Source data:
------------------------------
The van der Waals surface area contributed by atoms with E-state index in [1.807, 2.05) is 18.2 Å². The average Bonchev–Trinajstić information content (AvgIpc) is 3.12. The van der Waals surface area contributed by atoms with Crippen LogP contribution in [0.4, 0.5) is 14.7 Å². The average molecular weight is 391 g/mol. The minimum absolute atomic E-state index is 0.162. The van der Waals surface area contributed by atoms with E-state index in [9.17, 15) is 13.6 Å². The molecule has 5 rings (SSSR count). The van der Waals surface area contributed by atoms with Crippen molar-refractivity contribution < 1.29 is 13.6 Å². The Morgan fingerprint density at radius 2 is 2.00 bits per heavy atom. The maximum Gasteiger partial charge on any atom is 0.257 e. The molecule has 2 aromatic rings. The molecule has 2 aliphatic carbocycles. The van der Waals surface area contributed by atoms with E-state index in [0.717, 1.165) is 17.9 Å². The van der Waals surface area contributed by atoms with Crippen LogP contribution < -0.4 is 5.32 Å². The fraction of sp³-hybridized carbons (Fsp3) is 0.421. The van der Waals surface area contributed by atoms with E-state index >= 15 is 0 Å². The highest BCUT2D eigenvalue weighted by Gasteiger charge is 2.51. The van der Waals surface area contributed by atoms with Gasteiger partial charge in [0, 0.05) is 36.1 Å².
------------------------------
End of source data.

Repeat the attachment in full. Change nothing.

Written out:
The van der Waals surface area contributed by atoms with E-state index in [1.807, 2.05) is 18.2 Å². The average Bonchev–Trinajstić information content (AvgIpc) is 3.12. The van der Waals surface area contributed by atoms with Crippen LogP contribution in [0.4, 0.5) is 14.7 Å². The average molecular weight is 391 g/mol. The minimum absolute atomic E-state index is 0.162. The van der Waals surface area contributed by atoms with E-state index in [9.17, 15) is 13.6 Å². The molecule has 5 rings (SSSR count). The van der Waals surface area contributed by atoms with Crippen molar-refractivity contribution < 1.29 is 13.6 Å². The Morgan fingerprint density at radius 2 is 2.00 bits per heavy atom. The maximum Gasteiger partial charge on any atom is 0.257 e. The molecule has 2 aromatic rings. The molecule has 2 aliphatic carbocycles. The van der Waals surface area contributed by atoms with E-state index in [0.717, 1.165) is 17.9 Å². The van der Waals surface area contributed by atoms with Crippen LogP contribution < -0.4 is 5.32 Å². The fraction of sp³-hybridized carbons (Fsp3) is 0.421. The van der Waals surface area contributed by atoms with E-state index >= 15 is 0 Å². The highest BCUT2D eigenvalue weighted by Gasteiger charge is 2.51. The van der Waals surface area contributed by atoms with Gasteiger partial charge in [0, 0.05) is 36.1 Å².